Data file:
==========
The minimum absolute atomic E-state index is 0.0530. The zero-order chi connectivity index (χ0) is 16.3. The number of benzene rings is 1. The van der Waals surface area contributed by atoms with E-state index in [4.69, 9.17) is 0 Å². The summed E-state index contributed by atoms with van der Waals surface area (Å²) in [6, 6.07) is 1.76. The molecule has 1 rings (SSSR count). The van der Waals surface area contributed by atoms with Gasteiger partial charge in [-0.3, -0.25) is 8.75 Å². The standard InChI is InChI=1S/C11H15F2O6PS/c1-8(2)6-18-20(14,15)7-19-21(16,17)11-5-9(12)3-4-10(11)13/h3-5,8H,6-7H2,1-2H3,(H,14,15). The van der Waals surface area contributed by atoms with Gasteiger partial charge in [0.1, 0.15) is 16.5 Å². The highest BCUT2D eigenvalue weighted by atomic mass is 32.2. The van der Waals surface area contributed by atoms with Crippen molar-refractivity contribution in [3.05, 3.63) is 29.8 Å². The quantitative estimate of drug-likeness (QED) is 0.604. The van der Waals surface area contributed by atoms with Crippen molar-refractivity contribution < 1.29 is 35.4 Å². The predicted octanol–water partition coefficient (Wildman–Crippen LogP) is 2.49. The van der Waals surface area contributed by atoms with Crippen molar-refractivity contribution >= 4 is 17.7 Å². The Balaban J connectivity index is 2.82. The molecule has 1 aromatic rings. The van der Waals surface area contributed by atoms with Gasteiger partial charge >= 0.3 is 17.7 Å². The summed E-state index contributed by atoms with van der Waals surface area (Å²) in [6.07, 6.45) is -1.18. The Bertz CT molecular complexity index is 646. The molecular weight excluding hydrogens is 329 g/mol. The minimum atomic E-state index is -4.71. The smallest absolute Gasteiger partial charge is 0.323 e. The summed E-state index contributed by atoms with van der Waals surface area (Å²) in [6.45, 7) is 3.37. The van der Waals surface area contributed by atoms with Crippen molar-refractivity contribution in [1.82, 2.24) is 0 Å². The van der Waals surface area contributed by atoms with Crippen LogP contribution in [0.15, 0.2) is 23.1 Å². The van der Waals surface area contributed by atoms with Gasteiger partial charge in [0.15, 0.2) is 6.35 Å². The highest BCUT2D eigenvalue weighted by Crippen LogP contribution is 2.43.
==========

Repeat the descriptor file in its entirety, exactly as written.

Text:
The minimum absolute atomic E-state index is 0.0530. The zero-order chi connectivity index (χ0) is 16.3. The number of benzene rings is 1. The van der Waals surface area contributed by atoms with E-state index in [4.69, 9.17) is 0 Å². The summed E-state index contributed by atoms with van der Waals surface area (Å²) in [6, 6.07) is 1.76. The molecule has 1 rings (SSSR count). The van der Waals surface area contributed by atoms with Gasteiger partial charge in [-0.3, -0.25) is 8.75 Å². The standard InChI is InChI=1S/C11H15F2O6PS/c1-8(2)6-18-20(14,15)7-19-21(16,17)11-5-9(12)3-4-10(11)13/h3-5,8H,6-7H2,1-2H3,(H,14,15). The van der Waals surface area contributed by atoms with Gasteiger partial charge in [0.1, 0.15) is 16.5 Å². The highest BCUT2D eigenvalue weighted by atomic mass is 32.2. The van der Waals surface area contributed by atoms with Crippen molar-refractivity contribution in [3.05, 3.63) is 29.8 Å². The quantitative estimate of drug-likeness (QED) is 0.604. The van der Waals surface area contributed by atoms with Crippen molar-refractivity contribution < 1.29 is 35.4 Å². The predicted octanol–water partition coefficient (Wildman–Crippen LogP) is 2.49. The van der Waals surface area contributed by atoms with Crippen molar-refractivity contribution >= 4 is 17.7 Å². The Balaban J connectivity index is 2.82. The molecule has 1 aromatic rings. The van der Waals surface area contributed by atoms with Gasteiger partial charge >= 0.3 is 17.7 Å². The summed E-state index contributed by atoms with van der Waals surface area (Å²) in [6.07, 6.45) is -1.18. The Bertz CT molecular complexity index is 646. The molecular weight excluding hydrogens is 329 g/mol. The minimum atomic E-state index is -4.71. The smallest absolute Gasteiger partial charge is 0.323 e. The summed E-state index contributed by atoms with van der Waals surface area (Å²) in [6.45, 7) is 3.37. The van der Waals surface area contributed by atoms with Crippen molar-refractivity contribution in [1.82, 2.24) is 0 Å². The van der Waals surface area contributed by atoms with Crippen LogP contribution in [0.15, 0.2) is 23.1 Å². The van der Waals surface area contributed by atoms with Gasteiger partial charge in [0.15, 0.2) is 6.35 Å². The highest BCUT2D eigenvalue weighted by Crippen LogP contribution is 2.43.